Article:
Offline to Carnaza Island
14 hours. That’s how much time I spend in front of a computer… every day. Crazy, I know. There’s just no escaping the net and, sometimes, it becomes exhausting. I guess this is the curse of young professionals. Even more so for someone leading an ambitious web project.
What happens when you unplug from it all? Here’s my story.
The impressive itinerant Brennan (Baktin Corporation) invited Issa and me to join his group on a weekend trip to Carnaza Island.
I heard of the island a couple of years ago. It’s Cebu’s northernmost inhabited island, a 2-hour boat ride from Daanbantayan. I’ve pestered Issa on taking a trip to the island; we talked about it but never really made plans.
The invitation came just at the right time.
This was to be my first trip of the year, months after a major surgery and in the middle of a hectic year of managing a web project. Stressed, feeling limited and tired of the daily grind, I couldn’t wait to get away from it all - even for a just a single day.
The early summer mornings were not as cold as I hoped them to be. The trip was uneventful but memorable. I did have Joey Ayala, Max Surban, Yoyoy Villame and ASIN to accompany me throughout the trip. Also Lake Street Dive, Ray Lamontagne, Regina Spektor, Cat Power, AKFG, The Smiths, Bat for Lashes. In short, whatever was in my iPod.
I took naps throughout the 3-hour bus ride. With such excitement, there was no way to sneak a good sleep. The bus grunted along the flat plains of Daanbantayan just as the sun rose.
In most trips, the green landscape that streaks by as the bus speeds up puts my eyes to sleep. Not this time. Excitement was caffeine. It kept me awake, most of the time, while Issa drooled in slumber.
The bus ride was only half of the trip. We had to take a 2-hour boat ride across the mildly rough seas of Northern Cebu. The boat was small. And from the looks of it, it might have been designed to carry only up to six people, comfortably, including two boatmen. There were nine of us. Plus the two of them. Fun times.
The sun continued to rise as our boat crawled its way to Carnaza island. The summer heat started to bite as the waves sprinkled. For some reason, the sea water tasted sweet. It must be all the bitter stresses getting washed out of my system.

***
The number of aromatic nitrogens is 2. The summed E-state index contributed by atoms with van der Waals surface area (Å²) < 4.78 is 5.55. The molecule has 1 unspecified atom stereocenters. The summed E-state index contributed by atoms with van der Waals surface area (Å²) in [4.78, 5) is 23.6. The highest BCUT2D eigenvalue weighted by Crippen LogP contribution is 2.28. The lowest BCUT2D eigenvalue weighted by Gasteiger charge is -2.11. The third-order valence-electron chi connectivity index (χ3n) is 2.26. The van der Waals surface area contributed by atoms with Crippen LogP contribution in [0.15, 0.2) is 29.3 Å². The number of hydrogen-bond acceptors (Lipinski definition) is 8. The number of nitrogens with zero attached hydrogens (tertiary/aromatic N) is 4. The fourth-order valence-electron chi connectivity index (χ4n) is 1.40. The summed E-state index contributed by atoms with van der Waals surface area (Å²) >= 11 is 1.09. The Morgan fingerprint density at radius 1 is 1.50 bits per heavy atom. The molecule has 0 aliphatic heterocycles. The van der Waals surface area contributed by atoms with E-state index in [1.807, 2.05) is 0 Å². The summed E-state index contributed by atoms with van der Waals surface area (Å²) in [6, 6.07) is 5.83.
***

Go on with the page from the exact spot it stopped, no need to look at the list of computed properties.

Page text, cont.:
Salted and sun-dried, we docked by the shore of a small fishing village. It lacked the familiar ‘resort’ vibe I’d gotten used to in most island hopping trips. And judging from the gazes of kids playing by the beach, we were the only visitors that weekend.
We spent 24 hours in the island but it felt like a couple of days. I jumped off some cliffs, ate hearty meals of fresh seafood, swam in a small lagoon, rode pump boats around most of the island, climbed a hill to an airstrip, took some pictures and had conversations. Oh! And I recall sleeping like a baby.
Honestly, I don’t remember the minutest details of the whole trip. But I do remember how it felt. RELAXING. That feeling when the knots and stress pains in your shoulder started to unwind. Issa and the others, too, seemed to carry that relaxed aura.
It’s probably the lack of internet connection, the laid-back character of island life, the fresh food, the people we’re with. Or a combination of it all. It just felt so calm.
Only then did I start to realize why I wanted to travel. To break the daily grind. I know it lacks the grandeur of self-discovery, of culture and of people. It’s selfish but it keeps me longing for new places to see and experience.
Now it’s back to 14 hours in front of screens. But there’s comfort in knowing that it’s easy to unplug from it all.